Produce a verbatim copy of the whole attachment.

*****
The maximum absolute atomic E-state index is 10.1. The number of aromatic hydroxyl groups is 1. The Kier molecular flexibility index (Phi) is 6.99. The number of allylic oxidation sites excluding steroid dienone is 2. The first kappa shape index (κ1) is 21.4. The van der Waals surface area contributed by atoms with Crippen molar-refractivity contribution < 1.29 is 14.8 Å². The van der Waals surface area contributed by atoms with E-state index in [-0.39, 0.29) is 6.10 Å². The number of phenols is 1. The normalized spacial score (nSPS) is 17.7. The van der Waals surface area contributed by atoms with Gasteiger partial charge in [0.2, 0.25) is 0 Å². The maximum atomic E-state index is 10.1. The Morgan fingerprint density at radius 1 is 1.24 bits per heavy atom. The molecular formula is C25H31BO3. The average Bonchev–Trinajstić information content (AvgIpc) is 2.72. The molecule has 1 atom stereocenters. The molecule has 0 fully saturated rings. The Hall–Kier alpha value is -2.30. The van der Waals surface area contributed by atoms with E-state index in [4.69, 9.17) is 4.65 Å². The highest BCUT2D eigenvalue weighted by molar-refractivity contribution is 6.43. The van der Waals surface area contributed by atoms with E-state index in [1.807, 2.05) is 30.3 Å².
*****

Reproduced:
The maximum absolute atomic E-state index is 10.1. The number of aromatic hydroxyl groups is 1. The Kier molecular flexibility index (Phi) is 6.99. The number of allylic oxidation sites excluding steroid dienone is 2. The first kappa shape index (κ1) is 21.4. The van der Waals surface area contributed by atoms with Crippen molar-refractivity contribution < 1.29 is 14.8 Å². The van der Waals surface area contributed by atoms with E-state index in [-0.39, 0.29) is 6.10 Å². The number of phenols is 1. The normalized spacial score (nSPS) is 17.7. The van der Waals surface area contributed by atoms with Gasteiger partial charge in [0.2, 0.25) is 0 Å². The maximum atomic E-state index is 10.1. The Morgan fingerprint density at radius 1 is 1.24 bits per heavy atom. The molecular formula is C25H31BO3. The average Bonchev–Trinajstić information content (AvgIpc) is 2.72. The molecule has 1 atom stereocenters. The molecule has 0 fully saturated rings. The Hall–Kier alpha value is -2.30. The van der Waals surface area contributed by atoms with E-state index in [4.69, 9.17) is 4.65 Å². The highest BCUT2D eigenvalue weighted by molar-refractivity contribution is 6.43. The van der Waals surface area contributed by atoms with E-state index in [1.807, 2.05) is 30.3 Å².